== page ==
IFRC

Georgia: One year after the conflict

Published: 12 August 2009 0:00 CET

Rita Plotnikova and Manana Kubaneishvili/IFRC

The hostilities that erupted in August 2008 between Georgia and Russia left thousands of people homeless without any income.

While more than three-quarters of those displaced have returned to their homes, some 30,000 people internally displaced people (IDPs) from South Ossetia will remain in collective centres and in temporary housing in Georgia for an indefinite period.

Their needs and vulnerabilities - provision of proper shelter, heating, water and sanitation, clothing as well as basic health care and psychosocial support - remain a matter of humanitarian concern. Poor sanitary conditions in the collective centres continue to cause respiratory diseases, stomach and skin problems.

Food and clothes

Today the Georgian Red Cross is monitoring the situation in collective centres. For the past year it has provided food, clothes and footwear, blankets and hygiene parcels for IDPs as well as psychosocial support and training. It continues to provide support in two centres in Gardabani, a town 40 kilometres south-east of Tbilisi.

Tina Nebieridze, 61, and her family of five occupy two tiny rooms at the collective centre they share with 130 other families.

Like many at the centre, they have no reliable sources of income. On a lucky day, her son and his wife can find temporary work, but that does not happen often. Nina gets a pension of 80 Lari (50 Swiss francs) but this, together with the the monthly state allowance of 14 Swiss franc per family member, barely pays for their food. While they can access health services, they are often unable to afford essential medicine.

“It is all gone now”

“We are farmers,” Tina says. “All my life I have been growing vegetables and fruits. In our garden in Kekhvi (South Ossetia) we used to grow a lot of apples, peaches and pears. By selling our products we used to earn enough for a living. Wheat flour was probably the only thing we used to buy in the shop. It is all gone now. The garden, the home, the job – all lost.”

The Georgian Red Cross is complementing the state and other organizations’ support efforts through its health and care programme. In April and in July, 324 persons at the centre received personal hygiene parcels containing soap, shampoo, toothpaste, toothbrush, powdered detergent, kitchenware detergents, tissues and feminine hygiene items. The Estonian Red Cross supported this humanitarian action.

“Volunteers helped us make this operation quick and efficient,” says Shorena Tsiklauri, head of the Georgian Red Cross branch in Gardabani. “They registered beneficiaries, cross-checked the data with the supplies and packed the goods.”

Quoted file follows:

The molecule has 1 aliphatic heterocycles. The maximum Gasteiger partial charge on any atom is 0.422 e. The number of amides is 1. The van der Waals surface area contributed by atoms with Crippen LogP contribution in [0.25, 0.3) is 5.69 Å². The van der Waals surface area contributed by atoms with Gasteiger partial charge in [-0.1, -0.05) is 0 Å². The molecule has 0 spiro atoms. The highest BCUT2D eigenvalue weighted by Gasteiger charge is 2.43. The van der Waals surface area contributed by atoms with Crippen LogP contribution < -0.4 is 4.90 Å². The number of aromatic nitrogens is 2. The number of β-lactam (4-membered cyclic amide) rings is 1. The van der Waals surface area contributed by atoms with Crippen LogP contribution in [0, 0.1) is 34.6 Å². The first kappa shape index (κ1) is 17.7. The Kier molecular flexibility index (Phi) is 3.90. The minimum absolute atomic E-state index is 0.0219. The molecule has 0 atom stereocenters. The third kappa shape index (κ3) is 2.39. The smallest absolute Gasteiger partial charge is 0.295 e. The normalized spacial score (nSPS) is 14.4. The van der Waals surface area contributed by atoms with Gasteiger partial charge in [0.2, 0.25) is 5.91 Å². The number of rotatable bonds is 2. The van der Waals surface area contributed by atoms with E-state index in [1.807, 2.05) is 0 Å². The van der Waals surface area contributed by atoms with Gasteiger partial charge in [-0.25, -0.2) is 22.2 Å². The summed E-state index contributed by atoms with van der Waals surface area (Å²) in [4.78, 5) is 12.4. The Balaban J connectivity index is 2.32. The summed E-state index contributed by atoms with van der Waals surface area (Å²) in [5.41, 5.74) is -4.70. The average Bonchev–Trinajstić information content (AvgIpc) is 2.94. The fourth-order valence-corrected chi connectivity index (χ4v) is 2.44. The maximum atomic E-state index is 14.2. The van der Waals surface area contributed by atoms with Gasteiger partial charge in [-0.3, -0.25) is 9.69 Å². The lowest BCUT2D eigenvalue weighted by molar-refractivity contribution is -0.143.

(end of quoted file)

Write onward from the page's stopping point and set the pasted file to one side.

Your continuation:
“We wanted to help”

Nino Makharadze, a nurse, and schoolteacher Mzia Ketelauri became Red Cross volunteers in August last year. “In those days, the Red Cross was organizing temporary shelter and provided food for the arriving families,” recalls Nino. “We wanted to help and were welcomed to join in.”

Mzia has since undertaken disaster preparedness training and has been involved in several operations. “At times it was not easy,” she says, “but when I see the results, I want to do more with the Red Cross.”

Memories of war, financial worries and an uncertain future have placed enormous psychological strain on adult IDPs. Within the current Red Cross programme on health and care, 282 women and 132 men from IDP communities in Georgia have received training in first aid, hygiene and psychosocial support.

The horrors of war

Tina Nebireidze attended the course. “It was useful for all of us who had passed through the horrors of war and now live in hard conditions with a load of those memories and little hope for the future,” she says.

The Georgia Red Cross responded quickly to the outbreak of hostilities, helping vulnerable through its headquarters, local branches and volunteers, while coordinating its efforts with the authorities.

It was supported throughout by the International Federation of Red Cross and Red Crescent Societies, which released 233,690 Swiss francs from its Disaster Relief Emergency Fund to aid the response. More than 8,400 people received psychosocial support, food, second-hand clothes, blankets, cooking equipment and other relief items.

According to a UNHCR report published in July 2009, the conflict caused the displacement of 138,000 people from South Ossetia and other conflict-affected areas. Some 10,000-15,000 were displaced within South Ossetia itself. In addition, 36,000 were displaced from South Ossetia to North Ossetia, most of who are now believed to have returned to their places of origin.

Some 1,100 are reported to have remained in private accommodation in North Ossetia where the Russian Red Cross, with support from the ICRC, continues to provide assistance to 112 refugee families.




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